Friday, January 30, 2009

houses of sound

When I was growing up I understood there to be three different musical houses of worship.

1. There was the record store where one listened and learned until one could debate.

2. There was the live stage, usually a club. Somewhere that allowed a musician to perform to an audience at a reasonable volume and with much gusto.

3. The recording studio. This was in my mind the ultimate destination and the place that led one back full circle to the record store where someone else might discuss the merits or lack there of of one's latest release.

As times change we see these three venues melt away from our normal day to day music life. A music fan and musician goes less and less to an actual store to buy music, has fewer and fewer live venues to see music and no longer spends much time if any in a real recording studio.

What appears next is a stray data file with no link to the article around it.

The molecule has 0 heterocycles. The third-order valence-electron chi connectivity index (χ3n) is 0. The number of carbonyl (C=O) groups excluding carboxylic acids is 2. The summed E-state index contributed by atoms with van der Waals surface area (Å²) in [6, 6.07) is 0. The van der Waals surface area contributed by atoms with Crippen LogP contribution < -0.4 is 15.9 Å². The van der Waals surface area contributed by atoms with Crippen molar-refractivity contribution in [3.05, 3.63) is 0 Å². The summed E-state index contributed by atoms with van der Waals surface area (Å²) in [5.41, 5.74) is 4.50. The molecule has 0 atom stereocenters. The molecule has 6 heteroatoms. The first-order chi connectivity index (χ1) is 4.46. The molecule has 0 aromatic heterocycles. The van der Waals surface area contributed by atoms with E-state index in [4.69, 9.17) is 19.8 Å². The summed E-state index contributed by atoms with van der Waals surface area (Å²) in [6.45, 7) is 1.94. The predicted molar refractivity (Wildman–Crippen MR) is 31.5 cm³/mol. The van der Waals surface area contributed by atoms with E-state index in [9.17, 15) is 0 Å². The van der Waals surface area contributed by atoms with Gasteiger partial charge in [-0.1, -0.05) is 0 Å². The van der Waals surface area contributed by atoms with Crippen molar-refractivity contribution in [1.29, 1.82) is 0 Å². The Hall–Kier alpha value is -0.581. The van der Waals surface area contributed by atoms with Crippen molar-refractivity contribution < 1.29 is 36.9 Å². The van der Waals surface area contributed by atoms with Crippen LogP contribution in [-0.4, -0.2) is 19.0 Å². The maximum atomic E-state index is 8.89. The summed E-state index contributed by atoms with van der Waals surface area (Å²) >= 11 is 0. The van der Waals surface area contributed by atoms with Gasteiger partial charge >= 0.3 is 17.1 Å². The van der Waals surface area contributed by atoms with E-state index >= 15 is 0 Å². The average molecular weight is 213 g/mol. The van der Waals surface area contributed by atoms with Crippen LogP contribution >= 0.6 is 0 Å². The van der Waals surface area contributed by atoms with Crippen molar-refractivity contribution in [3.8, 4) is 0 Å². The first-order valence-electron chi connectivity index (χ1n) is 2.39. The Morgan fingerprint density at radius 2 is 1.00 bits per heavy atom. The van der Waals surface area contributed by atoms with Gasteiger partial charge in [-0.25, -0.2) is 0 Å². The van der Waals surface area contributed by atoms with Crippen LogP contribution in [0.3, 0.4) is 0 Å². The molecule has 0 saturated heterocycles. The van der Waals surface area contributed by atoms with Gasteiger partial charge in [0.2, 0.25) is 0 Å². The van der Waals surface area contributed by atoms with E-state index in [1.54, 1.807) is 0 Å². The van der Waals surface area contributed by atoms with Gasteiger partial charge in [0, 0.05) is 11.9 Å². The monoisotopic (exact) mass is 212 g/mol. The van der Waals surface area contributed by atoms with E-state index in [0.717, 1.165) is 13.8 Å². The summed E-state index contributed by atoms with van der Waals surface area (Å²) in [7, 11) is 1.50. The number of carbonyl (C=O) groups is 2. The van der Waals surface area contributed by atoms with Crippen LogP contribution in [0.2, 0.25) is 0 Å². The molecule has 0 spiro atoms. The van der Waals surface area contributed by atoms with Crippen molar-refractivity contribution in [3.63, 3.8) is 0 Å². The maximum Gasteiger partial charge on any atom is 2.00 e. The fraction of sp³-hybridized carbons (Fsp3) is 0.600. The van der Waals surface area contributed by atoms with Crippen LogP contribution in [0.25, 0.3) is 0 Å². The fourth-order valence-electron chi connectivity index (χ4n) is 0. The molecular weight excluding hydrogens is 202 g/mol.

The first and last of these two losses can probably be blamed of affordable digital technology while the clubs closing is probably more of an economic issue.

In NYC we also had the joy of a mayor who went after nightclubs with zeal and managed to make things bad enough that much of our cultural bleeding edge was moved out into the suburbs. Can you imagine the greatest city in the world with no night life nor red light district?

Rudy you fucking suck, you may have fooled some people into believing you did good but you are a culture nazi and rezoning doesn't count as lowering crime..


Where does the future music fan find other fans? Where do musicians find work in their field?

I forgot why I started this. I guess it was easier then trying to find the battery cover to my alarm clock.


  1. i'm sorry man, i grok what you say.

    the _really_ shitty thing, IMHO, is that it just continued to get worse after Rudy ... and i ain't even from NYC.

  2. Every city needs to mutate in order to continue to exist and to reflect each generation of immigrants.

    Sadly the general direction of change that has happened between Koch and the present ruling dick head has made things increasing difficult for the majority of people.